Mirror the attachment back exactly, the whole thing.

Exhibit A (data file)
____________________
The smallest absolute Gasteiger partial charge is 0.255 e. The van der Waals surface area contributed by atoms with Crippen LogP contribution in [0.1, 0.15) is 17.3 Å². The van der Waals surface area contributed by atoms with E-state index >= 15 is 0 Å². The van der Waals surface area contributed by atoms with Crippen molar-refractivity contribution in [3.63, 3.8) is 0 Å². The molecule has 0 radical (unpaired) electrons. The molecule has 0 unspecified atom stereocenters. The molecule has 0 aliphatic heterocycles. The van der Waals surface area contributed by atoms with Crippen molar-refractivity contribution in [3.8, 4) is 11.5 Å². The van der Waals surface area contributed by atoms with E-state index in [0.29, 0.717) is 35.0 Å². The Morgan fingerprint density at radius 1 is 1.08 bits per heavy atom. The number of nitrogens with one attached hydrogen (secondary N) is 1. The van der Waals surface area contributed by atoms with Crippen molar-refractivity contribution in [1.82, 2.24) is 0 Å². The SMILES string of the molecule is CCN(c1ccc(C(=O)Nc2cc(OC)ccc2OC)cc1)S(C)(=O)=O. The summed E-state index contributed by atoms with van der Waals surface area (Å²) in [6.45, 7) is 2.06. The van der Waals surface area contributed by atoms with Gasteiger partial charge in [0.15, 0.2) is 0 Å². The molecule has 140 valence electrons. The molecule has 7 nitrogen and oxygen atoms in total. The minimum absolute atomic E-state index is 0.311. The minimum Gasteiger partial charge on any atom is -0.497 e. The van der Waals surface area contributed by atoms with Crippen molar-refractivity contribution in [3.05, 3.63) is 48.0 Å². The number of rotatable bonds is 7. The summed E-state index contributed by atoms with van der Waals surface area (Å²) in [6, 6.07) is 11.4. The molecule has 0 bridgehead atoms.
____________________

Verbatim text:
The smallest absolute Gasteiger partial charge is 0.255 e. The van der Waals surface area contributed by atoms with Crippen LogP contribution in [0.1, 0.15) is 17.3 Å². The van der Waals surface area contributed by atoms with E-state index >= 15 is 0 Å². The van der Waals surface area contributed by atoms with Crippen molar-refractivity contribution in [3.63, 3.8) is 0 Å². The molecule has 0 radical (unpaired) electrons. The molecule has 0 unspecified atom stereocenters. The molecule has 0 aliphatic heterocycles. The van der Waals surface area contributed by atoms with Crippen molar-refractivity contribution in [3.8, 4) is 11.5 Å². The van der Waals surface area contributed by atoms with E-state index in [0.29, 0.717) is 35.0 Å². The Morgan fingerprint density at radius 1 is 1.08 bits per heavy atom. The number of nitrogens with one attached hydrogen (secondary N) is 1. The van der Waals surface area contributed by atoms with Crippen molar-refractivity contribution in [1.82, 2.24) is 0 Å². The SMILES string of the molecule is CCN(c1ccc(C(=O)Nc2cc(OC)ccc2OC)cc1)S(C)(=O)=O. The summed E-state index contributed by atoms with van der Waals surface area (Å²) in [6.45, 7) is 2.06. The van der Waals surface area contributed by atoms with Gasteiger partial charge in [0.15, 0.2) is 0 Å². The molecule has 140 valence electrons. The molecule has 7 nitrogen and oxygen atoms in total. The minimum absolute atomic E-state index is 0.311. The minimum Gasteiger partial charge on any atom is -0.497 e. The van der Waals surface area contributed by atoms with Crippen molar-refractivity contribution in [3.05, 3.63) is 48.0 Å². The number of rotatable bonds is 7. The summed E-state index contributed by atoms with van der Waals surface area (Å²) in [6, 6.07) is 11.4. The molecule has 0 bridgehead atoms.